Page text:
The people who sit back, don’t make eye contact, or don’t participate are the ones I worry about. These individuals may be disengaged because they do not have a firm grasp on the topic being discussed. It’s also possible that they have so many questions, they don’t even know where to start to get clarification. (Again, in these situations, it is our job as facilitators to encourage the asking of questions or, even better, to anticipate what questions our learners might have so that we can answer those questions, even if they don’t ask.)

Think about your own learning experiences. When has questioning helped you solve problems? Sometimes, it’s not so much the questioning itself as it is the thinking process involved. By asking the right questions, we can learn problem-solving and critical thinking skills that can help us become more independent. Eventually, learners who ask the right questions learn to solve common problems on their own without assistance.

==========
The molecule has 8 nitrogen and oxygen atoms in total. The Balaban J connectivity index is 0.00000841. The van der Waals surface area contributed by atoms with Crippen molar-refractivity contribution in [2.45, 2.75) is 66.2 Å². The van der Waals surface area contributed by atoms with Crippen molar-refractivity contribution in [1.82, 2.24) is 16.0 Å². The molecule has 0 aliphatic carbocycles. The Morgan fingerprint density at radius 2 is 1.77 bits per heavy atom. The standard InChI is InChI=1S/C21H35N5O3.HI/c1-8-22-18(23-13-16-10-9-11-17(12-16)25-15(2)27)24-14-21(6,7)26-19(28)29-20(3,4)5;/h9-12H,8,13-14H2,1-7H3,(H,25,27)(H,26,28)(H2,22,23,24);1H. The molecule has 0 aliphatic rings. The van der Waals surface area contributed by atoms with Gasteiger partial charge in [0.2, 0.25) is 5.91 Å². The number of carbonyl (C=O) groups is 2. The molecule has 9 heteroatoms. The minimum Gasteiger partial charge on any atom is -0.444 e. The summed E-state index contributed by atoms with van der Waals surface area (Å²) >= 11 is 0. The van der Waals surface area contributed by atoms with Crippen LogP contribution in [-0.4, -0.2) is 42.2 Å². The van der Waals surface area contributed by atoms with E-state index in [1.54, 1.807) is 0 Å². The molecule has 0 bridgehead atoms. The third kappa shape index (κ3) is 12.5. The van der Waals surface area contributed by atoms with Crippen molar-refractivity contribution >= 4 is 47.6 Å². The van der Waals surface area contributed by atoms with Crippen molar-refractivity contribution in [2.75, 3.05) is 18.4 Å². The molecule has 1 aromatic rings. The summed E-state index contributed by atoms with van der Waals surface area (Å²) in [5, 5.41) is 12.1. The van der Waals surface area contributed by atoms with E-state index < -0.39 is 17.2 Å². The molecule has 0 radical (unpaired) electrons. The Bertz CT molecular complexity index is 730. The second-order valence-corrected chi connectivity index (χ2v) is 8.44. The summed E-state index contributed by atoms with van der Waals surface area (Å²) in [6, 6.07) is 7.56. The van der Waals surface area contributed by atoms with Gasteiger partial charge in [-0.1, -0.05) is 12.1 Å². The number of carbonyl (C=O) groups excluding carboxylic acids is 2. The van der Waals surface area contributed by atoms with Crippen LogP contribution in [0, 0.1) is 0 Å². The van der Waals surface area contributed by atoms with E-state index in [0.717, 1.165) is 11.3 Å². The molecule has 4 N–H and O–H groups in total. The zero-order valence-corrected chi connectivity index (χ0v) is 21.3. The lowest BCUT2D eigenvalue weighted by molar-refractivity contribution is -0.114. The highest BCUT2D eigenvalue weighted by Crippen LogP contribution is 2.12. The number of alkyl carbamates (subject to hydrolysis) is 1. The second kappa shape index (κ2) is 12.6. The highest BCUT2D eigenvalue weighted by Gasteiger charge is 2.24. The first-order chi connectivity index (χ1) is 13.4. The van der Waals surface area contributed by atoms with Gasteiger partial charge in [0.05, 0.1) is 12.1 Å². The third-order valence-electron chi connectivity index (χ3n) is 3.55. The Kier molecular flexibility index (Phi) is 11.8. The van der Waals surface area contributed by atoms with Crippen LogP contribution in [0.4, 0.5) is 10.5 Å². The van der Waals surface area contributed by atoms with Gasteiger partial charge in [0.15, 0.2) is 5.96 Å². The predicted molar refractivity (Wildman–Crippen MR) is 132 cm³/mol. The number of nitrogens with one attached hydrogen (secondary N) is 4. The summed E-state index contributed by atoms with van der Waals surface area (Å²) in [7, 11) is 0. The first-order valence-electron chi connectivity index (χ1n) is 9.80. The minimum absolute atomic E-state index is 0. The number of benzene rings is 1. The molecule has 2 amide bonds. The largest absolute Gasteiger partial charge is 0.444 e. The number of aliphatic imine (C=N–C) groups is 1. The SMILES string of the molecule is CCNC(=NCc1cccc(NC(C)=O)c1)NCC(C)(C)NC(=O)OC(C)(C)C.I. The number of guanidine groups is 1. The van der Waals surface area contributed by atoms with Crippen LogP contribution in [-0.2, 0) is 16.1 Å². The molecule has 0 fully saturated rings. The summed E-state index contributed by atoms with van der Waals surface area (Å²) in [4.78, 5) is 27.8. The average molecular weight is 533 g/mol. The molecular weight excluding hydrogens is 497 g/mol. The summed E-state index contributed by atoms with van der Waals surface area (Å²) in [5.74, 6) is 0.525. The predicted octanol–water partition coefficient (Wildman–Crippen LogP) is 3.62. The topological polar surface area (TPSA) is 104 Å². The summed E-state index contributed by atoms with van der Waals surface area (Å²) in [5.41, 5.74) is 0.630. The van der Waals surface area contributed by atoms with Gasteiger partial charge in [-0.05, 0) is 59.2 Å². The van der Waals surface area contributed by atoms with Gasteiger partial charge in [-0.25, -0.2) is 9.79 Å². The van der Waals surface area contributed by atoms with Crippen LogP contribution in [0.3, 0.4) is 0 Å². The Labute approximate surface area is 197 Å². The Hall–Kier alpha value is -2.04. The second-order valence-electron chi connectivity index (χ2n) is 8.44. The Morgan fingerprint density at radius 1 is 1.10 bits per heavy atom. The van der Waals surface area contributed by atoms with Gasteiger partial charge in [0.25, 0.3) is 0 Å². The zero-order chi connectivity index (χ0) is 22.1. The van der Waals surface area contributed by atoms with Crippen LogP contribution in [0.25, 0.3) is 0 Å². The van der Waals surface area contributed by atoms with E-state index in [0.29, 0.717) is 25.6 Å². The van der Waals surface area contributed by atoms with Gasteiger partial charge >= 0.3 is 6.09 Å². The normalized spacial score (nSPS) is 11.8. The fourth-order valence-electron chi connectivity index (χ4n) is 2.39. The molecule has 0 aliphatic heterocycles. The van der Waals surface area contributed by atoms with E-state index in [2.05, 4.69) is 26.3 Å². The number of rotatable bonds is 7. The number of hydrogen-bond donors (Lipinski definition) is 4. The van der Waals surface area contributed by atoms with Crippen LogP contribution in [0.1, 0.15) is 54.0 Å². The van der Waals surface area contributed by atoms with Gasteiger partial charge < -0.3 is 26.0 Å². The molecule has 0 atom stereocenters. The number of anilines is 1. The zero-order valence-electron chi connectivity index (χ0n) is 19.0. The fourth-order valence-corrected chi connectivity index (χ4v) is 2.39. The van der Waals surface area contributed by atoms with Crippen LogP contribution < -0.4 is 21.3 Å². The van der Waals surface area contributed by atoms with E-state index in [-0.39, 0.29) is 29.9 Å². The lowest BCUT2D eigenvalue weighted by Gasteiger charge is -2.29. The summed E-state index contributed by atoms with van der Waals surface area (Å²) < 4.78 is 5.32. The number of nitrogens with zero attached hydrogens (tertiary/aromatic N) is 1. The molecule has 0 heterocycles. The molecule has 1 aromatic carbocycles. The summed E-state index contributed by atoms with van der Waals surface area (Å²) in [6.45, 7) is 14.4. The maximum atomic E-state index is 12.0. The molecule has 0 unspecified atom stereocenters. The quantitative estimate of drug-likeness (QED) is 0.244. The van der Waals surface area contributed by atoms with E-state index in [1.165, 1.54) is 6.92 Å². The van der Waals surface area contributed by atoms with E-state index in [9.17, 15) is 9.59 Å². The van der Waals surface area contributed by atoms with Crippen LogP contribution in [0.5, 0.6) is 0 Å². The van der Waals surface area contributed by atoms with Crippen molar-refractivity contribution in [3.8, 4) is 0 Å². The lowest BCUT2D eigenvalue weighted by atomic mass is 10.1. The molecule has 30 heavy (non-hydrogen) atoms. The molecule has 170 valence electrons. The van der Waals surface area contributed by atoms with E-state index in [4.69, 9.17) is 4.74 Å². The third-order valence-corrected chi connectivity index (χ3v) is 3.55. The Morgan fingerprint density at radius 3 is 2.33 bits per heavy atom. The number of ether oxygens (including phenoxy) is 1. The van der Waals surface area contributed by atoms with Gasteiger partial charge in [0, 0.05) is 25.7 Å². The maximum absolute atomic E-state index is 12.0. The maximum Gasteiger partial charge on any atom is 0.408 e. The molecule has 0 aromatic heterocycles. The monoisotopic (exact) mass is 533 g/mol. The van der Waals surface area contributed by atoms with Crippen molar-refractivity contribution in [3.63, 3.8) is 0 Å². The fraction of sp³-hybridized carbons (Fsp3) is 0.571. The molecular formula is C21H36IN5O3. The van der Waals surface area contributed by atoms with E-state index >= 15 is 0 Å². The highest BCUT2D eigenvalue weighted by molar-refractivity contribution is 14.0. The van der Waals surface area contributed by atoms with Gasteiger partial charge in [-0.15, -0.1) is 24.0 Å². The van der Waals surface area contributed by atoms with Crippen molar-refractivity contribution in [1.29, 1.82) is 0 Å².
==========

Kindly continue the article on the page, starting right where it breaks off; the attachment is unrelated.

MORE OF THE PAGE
The title of facilitator doesn’t really mean much if you can’t communicate the information to your learners. Even with the best curriculum, facilitation can make or break the learning experience.

Valid, on-topic, non-distracting questions are never an enemy of learning. The keep the learning flowing, and their absence creates a stagnant learning environment. Questions can indicate that our learners have an eagerness to learn, a willingness to participate, and most importantly, a desire to understand.

Of course, all of this is just my two cents. And what kind of person would I be if I didn’t ask this question: did any of this information help you? Are there any other questions you have for me? Let’s hear them in the comments below…